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The Saturday Journal: I used to Love to.....I used to Love....

It gets a little comical—when you injure yourself and people—good hearted, kind human beings ask you over and over—what happened—what did you do? And you, with a smile tell them the story of your cut or broken bones or injuries or bruises resulting from oftentimes, being stubborn or just, plain clumsy. 

Recently I twisted my ankle playing pickleball and this lady asked me what happened. I told her I was only wearing a brace for a day or two and playing that very afternoon. She shook her head and laughed and said, You’re too old for that.  Now, I didn't take offense to it. That’s her personality, and I love her. She’s a good friend. 

But I’ve been reflecting on this for a few weeks—asking myself these questions. And wondering, too, if you have ever said to yourself–

I used to love to…or I used to love… 

Like, for example—You see a child or an adult riding their bike and you think to yourself or even say it outloud—I used to love to ride a bike. I haven’t rode one in years.  

Or a song comes on the radio or on the loudspeaker at the grocery store or at a sporting event and you say, I love this song. I used to listen to this band or artist all the time.  

What made us stop doing the things we love? Listening to the music we once listened to?  Have we allowed the opinions of others or the noise and busyness of this life stop us from doing the things we love? 

It was hot–sweltering hot and the sounds of this little yellow ball with precisely forty holes hitting the paddles echoed loud–making its own kind of music chiming in with the softness of the tennis balls bouncing off the players’ racquets on the adjoining courts. 

And here we were on this summer afternoon–a bunch of ”senior citizens” seen through the world's eyes–playing this game of pickleball–sweating–laughing–having fun–making good shots and sometimes, missing the ball altogether, and that happens to everyone every now and then.

There were five of us on this day.  Four on the court and we would rotate in and out.  I don’t know how this conversation even started, but one of the ladies said something about being the oldest. Then one by one each lady told their age–and it wasn’t a whisper of shame but a shout  ‘I’m 66. I’m 65. I’m 65 too, and another said she would be 65 in a few months.’ And another, the youngest of the bunch, she’s 62.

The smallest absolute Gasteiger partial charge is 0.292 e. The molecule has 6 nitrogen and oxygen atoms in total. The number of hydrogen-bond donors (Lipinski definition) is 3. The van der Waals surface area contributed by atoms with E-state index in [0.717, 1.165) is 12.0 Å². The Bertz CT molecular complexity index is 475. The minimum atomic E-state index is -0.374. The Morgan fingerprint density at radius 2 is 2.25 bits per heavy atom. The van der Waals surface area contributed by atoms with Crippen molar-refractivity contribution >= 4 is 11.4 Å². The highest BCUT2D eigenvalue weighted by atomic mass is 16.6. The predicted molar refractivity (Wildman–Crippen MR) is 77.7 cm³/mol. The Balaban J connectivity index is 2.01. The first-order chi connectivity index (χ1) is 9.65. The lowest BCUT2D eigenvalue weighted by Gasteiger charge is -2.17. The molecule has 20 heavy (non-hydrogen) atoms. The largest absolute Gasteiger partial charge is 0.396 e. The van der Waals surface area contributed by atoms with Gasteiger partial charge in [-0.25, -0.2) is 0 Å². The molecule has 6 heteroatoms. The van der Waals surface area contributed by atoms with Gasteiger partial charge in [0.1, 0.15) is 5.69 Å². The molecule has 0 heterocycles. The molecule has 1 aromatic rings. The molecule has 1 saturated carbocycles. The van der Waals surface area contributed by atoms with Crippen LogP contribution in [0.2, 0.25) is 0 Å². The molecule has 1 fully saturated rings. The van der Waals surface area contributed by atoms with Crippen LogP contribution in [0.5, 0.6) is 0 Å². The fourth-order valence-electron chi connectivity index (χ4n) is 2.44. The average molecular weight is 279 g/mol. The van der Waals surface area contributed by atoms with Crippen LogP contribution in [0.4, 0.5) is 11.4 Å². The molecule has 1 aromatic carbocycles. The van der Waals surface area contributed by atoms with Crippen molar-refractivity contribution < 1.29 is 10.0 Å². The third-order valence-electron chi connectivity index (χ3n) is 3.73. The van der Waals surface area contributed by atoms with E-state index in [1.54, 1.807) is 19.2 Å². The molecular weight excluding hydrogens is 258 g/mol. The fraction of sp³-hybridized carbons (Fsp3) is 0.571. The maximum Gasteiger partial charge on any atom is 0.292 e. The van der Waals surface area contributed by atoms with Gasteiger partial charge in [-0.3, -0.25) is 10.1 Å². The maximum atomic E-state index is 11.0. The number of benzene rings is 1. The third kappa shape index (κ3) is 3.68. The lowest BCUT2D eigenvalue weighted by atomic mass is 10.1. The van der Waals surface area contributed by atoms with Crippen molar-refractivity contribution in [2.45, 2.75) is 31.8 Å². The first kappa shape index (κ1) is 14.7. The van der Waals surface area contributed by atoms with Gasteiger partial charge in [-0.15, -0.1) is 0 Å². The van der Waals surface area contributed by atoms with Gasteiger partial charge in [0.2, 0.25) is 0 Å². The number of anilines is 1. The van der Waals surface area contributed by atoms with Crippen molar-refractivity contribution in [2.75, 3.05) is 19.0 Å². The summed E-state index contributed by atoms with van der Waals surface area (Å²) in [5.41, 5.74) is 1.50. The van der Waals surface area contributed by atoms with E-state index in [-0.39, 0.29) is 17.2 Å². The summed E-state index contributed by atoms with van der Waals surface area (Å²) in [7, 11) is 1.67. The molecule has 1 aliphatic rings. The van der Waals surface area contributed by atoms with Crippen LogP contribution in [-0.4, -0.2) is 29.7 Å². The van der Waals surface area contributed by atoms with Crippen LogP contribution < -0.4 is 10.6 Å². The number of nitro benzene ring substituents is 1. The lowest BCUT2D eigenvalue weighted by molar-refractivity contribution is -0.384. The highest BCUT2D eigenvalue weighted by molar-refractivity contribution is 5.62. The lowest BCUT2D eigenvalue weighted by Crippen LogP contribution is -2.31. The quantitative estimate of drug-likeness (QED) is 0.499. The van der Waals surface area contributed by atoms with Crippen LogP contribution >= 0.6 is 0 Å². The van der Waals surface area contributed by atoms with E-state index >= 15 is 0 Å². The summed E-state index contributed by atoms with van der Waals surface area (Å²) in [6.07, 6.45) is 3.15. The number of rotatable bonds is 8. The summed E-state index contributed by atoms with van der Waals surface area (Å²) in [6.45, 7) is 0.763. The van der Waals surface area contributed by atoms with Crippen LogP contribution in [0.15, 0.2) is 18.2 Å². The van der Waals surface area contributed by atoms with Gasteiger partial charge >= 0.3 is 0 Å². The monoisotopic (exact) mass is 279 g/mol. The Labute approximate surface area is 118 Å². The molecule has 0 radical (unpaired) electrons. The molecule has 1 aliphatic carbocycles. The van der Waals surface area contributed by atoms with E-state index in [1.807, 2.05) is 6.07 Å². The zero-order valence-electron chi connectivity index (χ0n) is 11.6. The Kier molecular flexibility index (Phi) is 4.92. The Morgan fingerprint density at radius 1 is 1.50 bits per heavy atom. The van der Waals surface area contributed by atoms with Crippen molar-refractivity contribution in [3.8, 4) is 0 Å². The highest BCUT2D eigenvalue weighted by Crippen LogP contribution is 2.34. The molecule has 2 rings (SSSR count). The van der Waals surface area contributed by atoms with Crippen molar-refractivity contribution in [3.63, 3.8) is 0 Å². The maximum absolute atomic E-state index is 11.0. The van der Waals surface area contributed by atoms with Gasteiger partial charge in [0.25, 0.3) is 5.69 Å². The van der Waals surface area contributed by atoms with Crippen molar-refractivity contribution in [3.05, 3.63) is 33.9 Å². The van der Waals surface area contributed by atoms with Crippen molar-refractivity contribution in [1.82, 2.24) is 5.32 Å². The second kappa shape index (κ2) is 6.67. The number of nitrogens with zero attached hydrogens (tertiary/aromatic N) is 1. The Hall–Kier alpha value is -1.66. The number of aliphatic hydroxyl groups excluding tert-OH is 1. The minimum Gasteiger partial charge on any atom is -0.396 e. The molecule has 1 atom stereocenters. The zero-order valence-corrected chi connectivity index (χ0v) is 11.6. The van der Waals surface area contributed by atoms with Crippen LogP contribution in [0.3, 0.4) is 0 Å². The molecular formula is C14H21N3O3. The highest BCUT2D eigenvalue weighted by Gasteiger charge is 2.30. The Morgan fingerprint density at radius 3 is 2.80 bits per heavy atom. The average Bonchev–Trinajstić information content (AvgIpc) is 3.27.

The song these ladies sang–one chorus at a time–a solo of sorts–like children in a classroom taking turns–eagerly raising their hands after a question has been asked.  ‘My age is this–my age is this.’ 

It was magical. 

George Benard Shaw wrote, “We don't stop playing because we grow old; we grow old because we stop playing.”

Some nights I have a hard time falling asleep after a couple of hours on the pickleball court–I am competitive, mostly with myself. And I want to get better. So I replay shots in my mind–analyze how I can make my game better and ponder on what I am doing wrong. I understand now how golfers feel–hit ten bad shots and one good shot, and that one good shot will be enough to make you want to show up the next day and try again. 

This night was no different. I did have a difficult time falling asleep after our two hours of play. It wasn’t the way I played though, that kept me awake. It was the memories of the day, I couldn’t seem to put them to rest. 

No, I don’t know all of their stories–I don’t need to know. However, I do know a little.  Three of us are breast cancer survivors–all having fought a different battle–different struggle–each wearing unique battle scars.  There’s one who’s had two knee replacements–another, her back gives her problems from time to time. And we are here–laughing–cheering each other on–encouraging every good shot and bad shot–every good game. 

And on a side note, when tomorrow comes–a “senior” pickle baller may move a little slower when they first get out of bed, and that’s okay.  Cause when that familiar alarm rings and the phone lights up with the message, ‘Pickleball today, anyone? This afternoon?’ New life sets in those sore muscles–tired feet come to life, and you can bet your last dollar there will be a game to play. Somewhere. 

And the radio, it blares out Gypsy and memories come to mind of sitting in a packed arena some forty plus years ago watching Stevie Nicks and Fleetwood Mac on stage performing this very song. And I open my journal and the words I wrote just a few days ago from writer and author Austin Kleon ring so true, “Don’t throw any of yourself away.  If you cut the things out of your life that you really love, you’re just going to be a really sad person.” 


A humble and heartfelt thank you for reading The Saturday Journal.

My prayer is to share The Saturday Journal every Saturday or at least bi-weekly--

 and the stories shared here in this space will bless you in some small way.

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All photos @copyright Tathel Miller, unless otherwise credited to another photographer.


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